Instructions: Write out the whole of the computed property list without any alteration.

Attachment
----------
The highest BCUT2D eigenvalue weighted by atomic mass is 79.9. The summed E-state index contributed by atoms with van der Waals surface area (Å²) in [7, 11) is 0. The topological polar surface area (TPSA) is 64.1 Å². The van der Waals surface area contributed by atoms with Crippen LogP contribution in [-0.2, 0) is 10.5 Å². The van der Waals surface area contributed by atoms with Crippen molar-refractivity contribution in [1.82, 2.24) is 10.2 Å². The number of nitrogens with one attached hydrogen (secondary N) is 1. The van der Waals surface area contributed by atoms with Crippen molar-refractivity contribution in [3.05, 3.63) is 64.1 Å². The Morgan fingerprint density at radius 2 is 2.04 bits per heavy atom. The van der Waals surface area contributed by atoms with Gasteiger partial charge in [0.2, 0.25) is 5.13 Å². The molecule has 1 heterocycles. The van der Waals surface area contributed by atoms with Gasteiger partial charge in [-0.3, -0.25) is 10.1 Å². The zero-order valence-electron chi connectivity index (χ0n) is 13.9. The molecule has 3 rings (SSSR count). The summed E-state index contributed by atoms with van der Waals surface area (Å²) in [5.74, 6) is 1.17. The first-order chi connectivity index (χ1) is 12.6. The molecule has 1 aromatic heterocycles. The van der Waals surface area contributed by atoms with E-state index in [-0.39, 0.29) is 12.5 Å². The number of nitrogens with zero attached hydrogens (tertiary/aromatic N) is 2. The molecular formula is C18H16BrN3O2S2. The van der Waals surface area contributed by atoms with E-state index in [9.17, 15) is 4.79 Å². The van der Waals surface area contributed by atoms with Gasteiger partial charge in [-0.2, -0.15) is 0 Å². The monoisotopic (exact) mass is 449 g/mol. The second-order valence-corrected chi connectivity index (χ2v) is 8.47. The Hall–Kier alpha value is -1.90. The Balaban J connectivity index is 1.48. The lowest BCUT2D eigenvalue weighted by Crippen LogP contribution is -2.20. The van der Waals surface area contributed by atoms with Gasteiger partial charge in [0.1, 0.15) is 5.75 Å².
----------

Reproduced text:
The highest BCUT2D eigenvalue weighted by atomic mass is 79.9. The summed E-state index contributed by atoms with van der Waals surface area (Å²) in [7, 11) is 0. The topological polar surface area (TPSA) is 64.1 Å². The van der Waals surface area contributed by atoms with Crippen LogP contribution in [-0.2, 0) is 10.5 Å². The van der Waals surface area contributed by atoms with Crippen molar-refractivity contribution in [1.82, 2.24) is 10.2 Å². The number of nitrogens with one attached hydrogen (secondary N) is 1. The van der Waals surface area contributed by atoms with Crippen molar-refractivity contribution in [3.05, 3.63) is 64.1 Å². The Morgan fingerprint density at radius 2 is 2.04 bits per heavy atom. The van der Waals surface area contributed by atoms with Gasteiger partial charge in [0.2, 0.25) is 5.13 Å². The molecule has 1 heterocycles. The van der Waals surface area contributed by atoms with Gasteiger partial charge in [-0.3, -0.25) is 10.1 Å². The zero-order valence-electron chi connectivity index (χ0n) is 13.9. The molecule has 3 rings (SSSR count). The summed E-state index contributed by atoms with van der Waals surface area (Å²) in [5.74, 6) is 1.17. The first-order chi connectivity index (χ1) is 12.6. The molecule has 1 aromatic heterocycles. The van der Waals surface area contributed by atoms with E-state index in [-0.39, 0.29) is 12.5 Å². The number of nitrogens with zero attached hydrogens (tertiary/aromatic N) is 2. The molecular formula is C18H16BrN3O2S2. The van der Waals surface area contributed by atoms with E-state index in [9.17, 15) is 4.79 Å². The van der Waals surface area contributed by atoms with Gasteiger partial charge in [-0.2, -0.15) is 0 Å². The monoisotopic (exact) mass is 449 g/mol. The second-order valence-corrected chi connectivity index (χ2v) is 8.47. The Hall–Kier alpha value is -1.90. The Balaban J connectivity index is 1.48. The lowest BCUT2D eigenvalue weighted by Crippen LogP contribution is -2.20. The van der Waals surface area contributed by atoms with Gasteiger partial charge in [0.1, 0.15) is 5.75 Å².